Top 5 Application Examples for Mongoose (Excerpt: MQTT)
Want to get started with Mongoose, but need a little help? In this post, we'll provide an example covering how to use Mongoose with MQTT.
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Mongoose is known as one of the best embedded web servers currently available. From starting as a single-click-to-run executable to now being an embedded networking library, its functions range from WebSocket to MQTT and more.
To make sure you get off to an easy start with Mongoose, we have examples for almost all of its functionality. You can easily follow these, amend them, and use them for your integration project.
In this ebook, you'll find the top 5 application examples with full code outlines and additional reference.
Learn how to set up:
- WebSocket Chat
- RESTful Server
- Big Upload
- MQTT Broker and Client
- Captive DNS Server
Find the code and reference compiled in one handy ebook: Top 5 Mongoose Embedded Web Server Examples.
Now for the sample excerpt...
MQTT Broker and Client
Here, we’d like to show you how you can use Mongoose to add one of the most popular M2M protocols to your product: MQTT.
We’re not going to spend much time singing the praises of MQTT, as you can find much more in-depth material about it online already. Yet, there are couple of things that are worth spelling out before you head out Googling for the merits of MQTT over whatnot:
Lightweight: simple binary protocol, small overhead, built to be friendly to small devices, where there is not much room for big buggers nor sophisticated code.
Simple: you can actually read the spec. It’s not like reading a phonebook, you know, a lot of characters but a lousy plot; no, the MQTTspec just tells it all, right there.
Standard: born at IBM, now MQTT is an OASIS standard. There are a bunch of different implementations of MQTT brokers and client libraries, with good interoperability.
Pub/Sub: the underlying communication model is that of message queues and the publish-subscribe paradigm. Queuing means you can reach your target even if it was offline. Pub-Sub means you don’t need to know whom to send what; whoever is interested in what you have to say will subscribe to the topic.
So let’s dig straight into our example: mqtt_client.c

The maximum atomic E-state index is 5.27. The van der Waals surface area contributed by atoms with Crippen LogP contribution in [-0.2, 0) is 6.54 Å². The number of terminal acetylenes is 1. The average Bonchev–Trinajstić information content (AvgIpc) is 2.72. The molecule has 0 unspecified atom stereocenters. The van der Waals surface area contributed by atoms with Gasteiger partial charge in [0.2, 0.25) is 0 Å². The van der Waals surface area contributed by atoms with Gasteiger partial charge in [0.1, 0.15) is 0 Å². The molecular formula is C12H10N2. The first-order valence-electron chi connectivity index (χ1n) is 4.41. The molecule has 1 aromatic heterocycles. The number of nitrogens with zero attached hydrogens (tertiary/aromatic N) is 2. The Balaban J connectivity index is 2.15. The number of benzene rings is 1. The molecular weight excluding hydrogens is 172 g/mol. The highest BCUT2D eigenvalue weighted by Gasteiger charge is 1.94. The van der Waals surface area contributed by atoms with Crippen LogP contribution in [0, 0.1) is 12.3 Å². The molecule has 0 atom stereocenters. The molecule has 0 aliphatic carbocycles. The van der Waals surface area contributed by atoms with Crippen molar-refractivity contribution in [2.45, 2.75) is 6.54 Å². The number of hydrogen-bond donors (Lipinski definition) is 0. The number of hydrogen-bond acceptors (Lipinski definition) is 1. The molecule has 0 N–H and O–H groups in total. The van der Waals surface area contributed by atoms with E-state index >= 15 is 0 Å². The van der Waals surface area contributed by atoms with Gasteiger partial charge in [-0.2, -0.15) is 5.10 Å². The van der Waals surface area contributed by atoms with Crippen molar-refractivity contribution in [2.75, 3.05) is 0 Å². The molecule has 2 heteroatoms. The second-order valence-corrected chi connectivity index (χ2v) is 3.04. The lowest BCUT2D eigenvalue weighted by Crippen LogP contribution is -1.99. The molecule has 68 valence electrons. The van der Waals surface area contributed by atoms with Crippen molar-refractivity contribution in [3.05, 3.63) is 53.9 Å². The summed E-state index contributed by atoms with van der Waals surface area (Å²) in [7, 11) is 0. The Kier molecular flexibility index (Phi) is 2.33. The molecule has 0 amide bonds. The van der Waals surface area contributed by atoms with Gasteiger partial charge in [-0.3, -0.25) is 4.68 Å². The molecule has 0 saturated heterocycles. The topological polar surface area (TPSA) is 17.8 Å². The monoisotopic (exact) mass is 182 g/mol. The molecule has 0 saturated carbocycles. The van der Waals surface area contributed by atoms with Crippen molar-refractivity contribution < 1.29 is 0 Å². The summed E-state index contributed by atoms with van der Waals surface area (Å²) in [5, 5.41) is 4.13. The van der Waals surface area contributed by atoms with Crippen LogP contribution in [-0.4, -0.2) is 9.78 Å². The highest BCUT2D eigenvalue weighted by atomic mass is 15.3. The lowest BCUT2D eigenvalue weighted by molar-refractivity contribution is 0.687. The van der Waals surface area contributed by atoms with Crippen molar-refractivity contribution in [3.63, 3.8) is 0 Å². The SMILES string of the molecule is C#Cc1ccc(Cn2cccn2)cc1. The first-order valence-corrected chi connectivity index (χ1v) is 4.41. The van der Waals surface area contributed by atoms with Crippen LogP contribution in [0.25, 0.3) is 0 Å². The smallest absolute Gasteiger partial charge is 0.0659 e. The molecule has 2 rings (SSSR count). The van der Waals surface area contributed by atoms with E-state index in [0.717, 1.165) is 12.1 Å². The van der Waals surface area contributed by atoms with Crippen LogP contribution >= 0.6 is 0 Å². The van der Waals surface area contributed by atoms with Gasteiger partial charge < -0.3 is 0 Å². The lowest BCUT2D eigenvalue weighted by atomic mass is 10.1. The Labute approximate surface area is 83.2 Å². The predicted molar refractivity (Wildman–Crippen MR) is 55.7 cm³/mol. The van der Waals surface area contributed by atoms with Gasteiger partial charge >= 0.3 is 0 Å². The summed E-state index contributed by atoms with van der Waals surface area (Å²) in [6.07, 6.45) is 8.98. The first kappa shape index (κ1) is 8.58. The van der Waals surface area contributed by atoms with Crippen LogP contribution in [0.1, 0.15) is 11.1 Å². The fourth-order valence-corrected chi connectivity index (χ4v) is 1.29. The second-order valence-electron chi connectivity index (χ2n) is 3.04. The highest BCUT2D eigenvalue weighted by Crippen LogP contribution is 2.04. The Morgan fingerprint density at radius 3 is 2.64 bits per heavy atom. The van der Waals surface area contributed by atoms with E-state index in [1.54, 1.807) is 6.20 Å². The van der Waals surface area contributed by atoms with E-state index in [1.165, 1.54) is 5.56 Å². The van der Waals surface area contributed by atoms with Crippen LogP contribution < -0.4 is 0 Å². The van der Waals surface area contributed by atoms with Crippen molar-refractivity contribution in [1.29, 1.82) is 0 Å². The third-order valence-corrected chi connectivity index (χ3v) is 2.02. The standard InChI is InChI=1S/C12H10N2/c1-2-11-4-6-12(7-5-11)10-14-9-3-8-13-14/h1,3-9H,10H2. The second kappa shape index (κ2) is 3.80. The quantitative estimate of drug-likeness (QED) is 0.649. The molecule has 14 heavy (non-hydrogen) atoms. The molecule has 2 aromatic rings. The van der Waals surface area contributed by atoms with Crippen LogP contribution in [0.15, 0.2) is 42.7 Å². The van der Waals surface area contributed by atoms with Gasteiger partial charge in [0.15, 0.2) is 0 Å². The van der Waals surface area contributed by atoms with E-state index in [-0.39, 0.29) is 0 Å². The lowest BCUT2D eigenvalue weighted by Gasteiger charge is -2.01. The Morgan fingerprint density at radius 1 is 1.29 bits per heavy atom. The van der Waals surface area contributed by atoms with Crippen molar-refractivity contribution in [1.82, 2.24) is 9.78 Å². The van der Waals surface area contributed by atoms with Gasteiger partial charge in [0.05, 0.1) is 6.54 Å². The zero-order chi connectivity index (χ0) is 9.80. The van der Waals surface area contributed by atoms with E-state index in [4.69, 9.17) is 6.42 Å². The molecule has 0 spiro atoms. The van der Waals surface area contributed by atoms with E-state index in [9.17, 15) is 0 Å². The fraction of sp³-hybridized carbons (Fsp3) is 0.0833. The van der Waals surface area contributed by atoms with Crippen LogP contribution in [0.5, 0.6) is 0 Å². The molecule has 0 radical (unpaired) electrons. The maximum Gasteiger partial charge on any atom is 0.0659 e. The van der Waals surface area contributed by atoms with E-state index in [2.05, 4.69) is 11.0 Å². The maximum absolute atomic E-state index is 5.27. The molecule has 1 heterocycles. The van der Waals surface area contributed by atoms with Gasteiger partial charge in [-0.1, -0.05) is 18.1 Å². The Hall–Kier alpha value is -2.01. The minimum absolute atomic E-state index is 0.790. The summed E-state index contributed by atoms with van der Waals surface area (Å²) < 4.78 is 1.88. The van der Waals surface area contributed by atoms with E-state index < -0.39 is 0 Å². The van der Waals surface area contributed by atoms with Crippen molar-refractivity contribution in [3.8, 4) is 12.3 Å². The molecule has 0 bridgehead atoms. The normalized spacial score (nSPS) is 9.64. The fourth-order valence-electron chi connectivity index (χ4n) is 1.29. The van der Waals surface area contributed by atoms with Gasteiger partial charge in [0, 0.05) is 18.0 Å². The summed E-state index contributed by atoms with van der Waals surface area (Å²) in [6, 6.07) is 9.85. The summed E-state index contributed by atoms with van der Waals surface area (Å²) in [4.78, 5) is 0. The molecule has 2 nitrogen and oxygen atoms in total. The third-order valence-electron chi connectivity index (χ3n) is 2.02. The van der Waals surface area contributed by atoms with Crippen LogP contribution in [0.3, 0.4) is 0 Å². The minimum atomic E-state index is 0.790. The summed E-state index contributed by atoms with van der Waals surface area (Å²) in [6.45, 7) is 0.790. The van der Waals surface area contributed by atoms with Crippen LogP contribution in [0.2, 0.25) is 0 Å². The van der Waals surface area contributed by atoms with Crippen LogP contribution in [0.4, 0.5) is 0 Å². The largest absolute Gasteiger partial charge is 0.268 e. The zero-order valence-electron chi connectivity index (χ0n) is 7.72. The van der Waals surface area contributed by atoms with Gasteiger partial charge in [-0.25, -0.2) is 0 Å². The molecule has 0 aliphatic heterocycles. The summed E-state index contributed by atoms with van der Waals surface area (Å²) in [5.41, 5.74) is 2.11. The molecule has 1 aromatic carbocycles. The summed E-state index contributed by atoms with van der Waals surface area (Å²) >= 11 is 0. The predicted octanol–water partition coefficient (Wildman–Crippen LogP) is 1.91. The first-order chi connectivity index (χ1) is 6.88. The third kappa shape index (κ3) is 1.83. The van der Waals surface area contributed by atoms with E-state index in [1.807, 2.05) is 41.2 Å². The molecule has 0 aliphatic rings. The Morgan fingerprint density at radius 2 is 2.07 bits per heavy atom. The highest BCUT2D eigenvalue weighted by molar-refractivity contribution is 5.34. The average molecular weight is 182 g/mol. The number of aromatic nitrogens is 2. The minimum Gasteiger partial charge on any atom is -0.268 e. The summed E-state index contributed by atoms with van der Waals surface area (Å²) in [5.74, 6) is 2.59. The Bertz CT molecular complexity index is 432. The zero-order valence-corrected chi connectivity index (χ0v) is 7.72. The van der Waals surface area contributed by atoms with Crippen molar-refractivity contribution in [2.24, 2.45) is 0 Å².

In order to run the example, you need to run an MQTT broker, the server software that coordinates. There are many open source MQTT brokers out there. Mongoose is a generic library MQTT protocol library and can be used to implement brokers as well.
For convenience, we also provide a simple broker implementation in mqtt_broker.c; here’s how you can run it:
$ cd examples/mqtt_broker $ make $ ./mqtt_broker
Once you have a broker running, let’s try out our example client:
$ cd examples/mqtt_client $ make $ ./mqtt_client Subscribing to '/stuff' Subscription acknowledged, forwarding to '/test'
The goal of the example MQTT client app is to subscribe to messages coming from a topic called “/stuff” and forward each received message to the topic “/test”. In order to achieve this, it performs a TCP connection to the MQTT broker listening on port 1883 and sends a SUBSCRIBE command signaling its interest for the "/stuff" topic to the broker.
Enough jibber jabber, let’s see this in action!
While we are at it, let’s also use an MQTT client from another vendor, for example the very well known Mosquitto client, from the Eclipse project. Open a new shell and after having installed Mosquitto client, type:
$ mosquitto_pub -t /stuff -m foo
What happens here is that mosquitto_pub connects to the Mongoosemqtt_broker process and sends a PUBLISH command on the topic “/stuff”with the message “foo”. The broker knows that our mqtt_example has subscribed to that topic, and thus forwards that PUBLISH command through the connection established previously between the mqtt_clientprocess and the broker.
The Mongoose mqtt_client example will now receive this message and log the following message:
Got incoming message /stuff: foo Forwarding to /test
Since nobody subscribed to the “/test” topic, the broker will just swallow this message, unless somebody subscribes to it as well.
If you want to see the forwarded message with your own eyes, why don’t you download Mongoose, clone mqtt_example.c and write a simple toy app that will subscribe to “/test” and print out all it gets there?
Go ahead and download the full e-book: Top 5 Mongoose Embedded Web Server Examples.
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